'You should remember that the service to the people, is a service to God and whatever you do for the people, either good or bad, God will reward you abundantly.' (Thisday, August 09 2010). Amen to that, dear Chief Servant. And most importantly, 'Nigerians must ensure that political leadership does not go to money bags, political god-fathers, and self-seeking politicians who may have nothing positive to offer to the people in terms of service delivery.' It was on this occasion (organized by Association of Nigerian Authors, ANA) that he alleged that Nigerian politicians were criminals and that 90 per cent of them had criminal intentions. 'Imagine a situation where some politicians will set aside N1 billion for their gubernatorial ambition when states like Niger gets less than N2 billion as monthly allocations from the federation account. Out of this money, after paying salaries you end up having just N200 million for capital projects,' he said. (Sunday Trust October 31, 2009). He even fights our electricity battles for us. After berating PHCN over service delivery he said, 'the state government is not expected to be buying transformers for its citizens, but as a result of the corruption in the system, the PHCN cannot provide such basic facilities.' (Daily Trust, December 7, 2010). Because of being our megaphone, many people think the guy must be great. For example, all my non Nigerlite friends in Diaspora believe he's doing a great work for his people.
Even Sahara Reporters when kicking against the IBB's ambition to be president and ascribing (deservedly) criminal appellations to those who went to support him at Eagle Square, was soft on the Chief Servant 'the Governor of Niger State is lightly-regarded' they said, thus, 'he is likely not in true support of Babangida's ambition.' (SaharaReporters.com September 16, 2010). Now the important questions are: is the governor a good leader? Are Nigerlites benefiting from his leadership? Is he even lightly-regarded (whatever that means) by his own people? Most Nigerlites in Diaspora say he's not, majority of the people back home say he's not and the scandals oozing out of his government validate such perception. The N500m example below suffices.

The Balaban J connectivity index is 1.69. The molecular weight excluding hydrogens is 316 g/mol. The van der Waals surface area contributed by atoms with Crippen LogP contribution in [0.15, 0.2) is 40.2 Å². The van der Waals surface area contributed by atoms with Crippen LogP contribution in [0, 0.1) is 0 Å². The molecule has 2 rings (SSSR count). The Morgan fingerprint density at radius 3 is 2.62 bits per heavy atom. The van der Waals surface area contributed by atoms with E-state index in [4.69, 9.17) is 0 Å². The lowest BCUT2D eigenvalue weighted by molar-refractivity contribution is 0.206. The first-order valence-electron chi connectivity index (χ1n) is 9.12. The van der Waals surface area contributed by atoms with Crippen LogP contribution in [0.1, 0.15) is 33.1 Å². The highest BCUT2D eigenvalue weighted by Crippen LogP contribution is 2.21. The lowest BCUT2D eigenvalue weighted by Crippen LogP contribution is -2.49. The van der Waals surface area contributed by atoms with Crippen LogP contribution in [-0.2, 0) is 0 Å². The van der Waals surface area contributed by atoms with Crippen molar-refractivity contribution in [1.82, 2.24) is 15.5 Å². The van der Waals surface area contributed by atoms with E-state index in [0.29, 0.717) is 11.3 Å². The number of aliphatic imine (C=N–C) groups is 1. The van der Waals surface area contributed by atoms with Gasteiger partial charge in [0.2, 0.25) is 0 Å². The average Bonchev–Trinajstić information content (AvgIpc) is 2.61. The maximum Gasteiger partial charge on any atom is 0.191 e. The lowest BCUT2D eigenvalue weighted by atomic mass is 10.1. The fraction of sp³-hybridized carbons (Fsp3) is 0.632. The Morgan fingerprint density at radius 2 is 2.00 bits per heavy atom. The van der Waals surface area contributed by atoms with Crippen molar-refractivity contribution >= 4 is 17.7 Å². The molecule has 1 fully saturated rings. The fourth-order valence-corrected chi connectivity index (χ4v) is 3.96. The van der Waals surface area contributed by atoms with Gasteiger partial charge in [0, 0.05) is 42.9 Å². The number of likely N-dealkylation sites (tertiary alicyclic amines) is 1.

The Sun reported on June 27, 2009 that the Chief Servant paid himself N500 million for two years accommodation. Citing several documented evidences, the Sun concluded that 'Babangida's state stinks.'
One of the memos from the office of the chief of staff to the governor reads: 'Sequel to our discussion on the official residential accommodation of your humble self, you are requested to consider the release of N500m for the payment of rent for two years at N250m per fiscal year.' The memo was dated January 18, 2008 and the governor approved it the same day.
The memo raises a lot of points. One, there's no residential building in Minna, Niger State worth N250m per annum. Two, if the governor is truly our servant, then he must accept the servant quarters we built for him i.e. the Niger State Government House. Three, since the governor - on his own accord - chose to stay in his own house, then, he should not and must not bill us for that.
So before the Chief Servant says another word, we want to know if the governor still continues to pay himself N250m every year after the first two years. We also want to know if he plans on returning what he's already taken because we obviously don't approve of him charging us for staying in his own house when he can easily move to the Government House where his predecessors resided. Or is this servant better than his masters?
I gave you only one example but there are several more. When I was in Nigeria last year, a friend and member of the state house of representatives, gave me several seedy details of Aliyu's government. But even another look at Saturday Sun of June 27, 2009 that I cited above will tell you more of how several hundred millions were requested and granted all within a few hours.
Finally, dear Chief Servant, before you search for my sponsors, I want you to know that I agreed with you when you said the generals were a liability; I also believe that your predecessor, Abdulkadir Kure gave us a crappy leadership and have not forgiven him for watching while his cronies stole from us. But I'm more saddened by the fact that you're likely to be our governor for another four years because the opposition has not shown us a better alternative.
But still, I'm sponsored - by my conscience - because I'm a stakeholder; and this stakeholder prays that you're not returned as our governor in April elections.
Ibraheem Dooba (